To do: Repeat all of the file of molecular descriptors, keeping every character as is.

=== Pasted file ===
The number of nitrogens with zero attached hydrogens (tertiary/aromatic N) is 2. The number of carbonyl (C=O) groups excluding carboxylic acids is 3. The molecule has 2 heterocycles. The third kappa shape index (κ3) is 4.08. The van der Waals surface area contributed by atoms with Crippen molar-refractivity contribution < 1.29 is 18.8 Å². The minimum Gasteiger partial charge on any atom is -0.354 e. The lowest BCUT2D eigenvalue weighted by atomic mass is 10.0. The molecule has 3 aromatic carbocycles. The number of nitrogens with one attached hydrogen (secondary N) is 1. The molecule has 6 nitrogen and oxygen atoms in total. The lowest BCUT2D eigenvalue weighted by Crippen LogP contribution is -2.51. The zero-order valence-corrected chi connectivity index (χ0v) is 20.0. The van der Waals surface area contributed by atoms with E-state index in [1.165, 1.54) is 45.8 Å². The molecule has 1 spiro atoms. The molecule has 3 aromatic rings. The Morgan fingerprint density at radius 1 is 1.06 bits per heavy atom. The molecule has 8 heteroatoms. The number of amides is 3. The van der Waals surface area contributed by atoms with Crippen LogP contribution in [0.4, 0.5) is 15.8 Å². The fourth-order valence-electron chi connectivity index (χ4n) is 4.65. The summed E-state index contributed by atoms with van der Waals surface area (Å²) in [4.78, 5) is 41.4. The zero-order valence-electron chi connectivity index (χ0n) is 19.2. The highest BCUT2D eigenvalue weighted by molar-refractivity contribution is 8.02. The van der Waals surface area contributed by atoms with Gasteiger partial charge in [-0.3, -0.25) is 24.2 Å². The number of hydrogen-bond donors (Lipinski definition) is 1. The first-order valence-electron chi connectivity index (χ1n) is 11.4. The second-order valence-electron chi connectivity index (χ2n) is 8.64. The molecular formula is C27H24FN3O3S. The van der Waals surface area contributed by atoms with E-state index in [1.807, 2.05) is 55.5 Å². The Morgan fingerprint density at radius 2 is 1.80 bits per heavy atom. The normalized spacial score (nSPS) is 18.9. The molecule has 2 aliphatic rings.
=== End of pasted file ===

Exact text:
The number of nitrogens with zero attached hydrogens (tertiary/aromatic N) is 2. The number of carbonyl (C=O) groups excluding carboxylic acids is 3. The molecule has 2 heterocycles. The third kappa shape index (κ3) is 4.08. The van der Waals surface area contributed by atoms with Crippen molar-refractivity contribution < 1.29 is 18.8 Å². The minimum Gasteiger partial charge on any atom is -0.354 e. The lowest BCUT2D eigenvalue weighted by atomic mass is 10.0. The molecule has 3 aromatic carbocycles. The number of nitrogens with one attached hydrogen (secondary N) is 1. The molecule has 6 nitrogen and oxygen atoms in total. The lowest BCUT2D eigenvalue weighted by Crippen LogP contribution is -2.51. The zero-order valence-corrected chi connectivity index (χ0v) is 20.0. The van der Waals surface area contributed by atoms with E-state index in [1.165, 1.54) is 45.8 Å². The molecule has 1 spiro atoms. The molecule has 3 aromatic rings. The Morgan fingerprint density at radius 1 is 1.06 bits per heavy atom. The molecule has 8 heteroatoms. The number of amides is 3. The van der Waals surface area contributed by atoms with Crippen LogP contribution in [0.4, 0.5) is 15.8 Å². The fourth-order valence-electron chi connectivity index (χ4n) is 4.65. The summed E-state index contributed by atoms with van der Waals surface area (Å²) in [4.78, 5) is 41.4. The zero-order valence-electron chi connectivity index (χ0n) is 19.2. The highest BCUT2D eigenvalue weighted by molar-refractivity contribution is 8.02. The van der Waals surface area contributed by atoms with Gasteiger partial charge in [-0.3, -0.25) is 24.2 Å². The number of hydrogen-bond donors (Lipinski definition) is 1. The first-order valence-electron chi connectivity index (χ1n) is 11.4. The second-order valence-electron chi connectivity index (χ2n) is 8.64. The molecular formula is C27H24FN3O3S. The van der Waals surface area contributed by atoms with E-state index in [1.807, 2.05) is 55.5 Å². The Morgan fingerprint density at radius 2 is 1.80 bits per heavy atom. The normalized spacial score (nSPS) is 18.9. The molecule has 2 aliphatic rings.